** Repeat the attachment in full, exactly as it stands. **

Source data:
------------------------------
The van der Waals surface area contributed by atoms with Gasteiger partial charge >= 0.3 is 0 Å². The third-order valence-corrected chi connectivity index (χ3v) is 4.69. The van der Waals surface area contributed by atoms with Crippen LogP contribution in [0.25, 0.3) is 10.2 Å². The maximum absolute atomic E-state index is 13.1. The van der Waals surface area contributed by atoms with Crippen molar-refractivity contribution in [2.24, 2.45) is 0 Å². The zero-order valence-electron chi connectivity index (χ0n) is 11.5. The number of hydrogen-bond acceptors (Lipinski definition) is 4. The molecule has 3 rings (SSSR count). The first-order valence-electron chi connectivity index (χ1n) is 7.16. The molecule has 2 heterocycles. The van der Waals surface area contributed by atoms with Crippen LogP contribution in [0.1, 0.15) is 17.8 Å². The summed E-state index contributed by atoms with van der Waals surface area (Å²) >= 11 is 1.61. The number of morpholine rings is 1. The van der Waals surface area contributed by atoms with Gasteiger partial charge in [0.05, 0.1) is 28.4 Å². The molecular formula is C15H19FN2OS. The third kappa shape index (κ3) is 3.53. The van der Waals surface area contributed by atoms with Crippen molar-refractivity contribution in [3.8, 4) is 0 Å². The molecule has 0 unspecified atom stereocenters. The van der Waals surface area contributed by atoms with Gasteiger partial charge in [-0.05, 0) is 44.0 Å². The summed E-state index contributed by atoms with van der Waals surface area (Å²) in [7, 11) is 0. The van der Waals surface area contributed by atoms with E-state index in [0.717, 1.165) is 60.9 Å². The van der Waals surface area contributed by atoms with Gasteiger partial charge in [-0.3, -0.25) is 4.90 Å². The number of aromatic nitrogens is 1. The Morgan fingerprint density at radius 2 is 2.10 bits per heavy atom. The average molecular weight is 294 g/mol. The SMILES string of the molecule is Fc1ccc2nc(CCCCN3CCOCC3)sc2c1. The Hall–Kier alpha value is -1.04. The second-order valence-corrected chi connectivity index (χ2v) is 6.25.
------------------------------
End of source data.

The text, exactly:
The van der Waals surface area contributed by atoms with Gasteiger partial charge >= 0.3 is 0 Å². The third-order valence-corrected chi connectivity index (χ3v) is 4.69. The van der Waals surface area contributed by atoms with Crippen LogP contribution in [0.25, 0.3) is 10.2 Å². The maximum absolute atomic E-state index is 13.1. The van der Waals surface area contributed by atoms with Crippen molar-refractivity contribution in [2.24, 2.45) is 0 Å². The zero-order valence-electron chi connectivity index (χ0n) is 11.5. The number of hydrogen-bond acceptors (Lipinski definition) is 4. The molecule has 3 rings (SSSR count). The first-order valence-electron chi connectivity index (χ1n) is 7.16. The molecule has 2 heterocycles. The van der Waals surface area contributed by atoms with Crippen LogP contribution in [0.1, 0.15) is 17.8 Å². The summed E-state index contributed by atoms with van der Waals surface area (Å²) >= 11 is 1.61. The number of morpholine rings is 1. The van der Waals surface area contributed by atoms with Gasteiger partial charge in [0.05, 0.1) is 28.4 Å². The molecular formula is C15H19FN2OS. The third kappa shape index (κ3) is 3.53. The van der Waals surface area contributed by atoms with Crippen molar-refractivity contribution in [3.8, 4) is 0 Å². The molecule has 0 unspecified atom stereocenters. The van der Waals surface area contributed by atoms with Gasteiger partial charge in [-0.05, 0) is 44.0 Å². The summed E-state index contributed by atoms with van der Waals surface area (Å²) in [7, 11) is 0. The van der Waals surface area contributed by atoms with E-state index in [0.717, 1.165) is 60.9 Å². The van der Waals surface area contributed by atoms with Gasteiger partial charge in [-0.3, -0.25) is 4.90 Å². The number of aromatic nitrogens is 1. The Morgan fingerprint density at radius 2 is 2.10 bits per heavy atom. The average molecular weight is 294 g/mol. The SMILES string of the molecule is Fc1ccc2nc(CCCCN3CCOCC3)sc2c1. The Hall–Kier alpha value is -1.04. The second-order valence-corrected chi connectivity index (χ2v) is 6.25.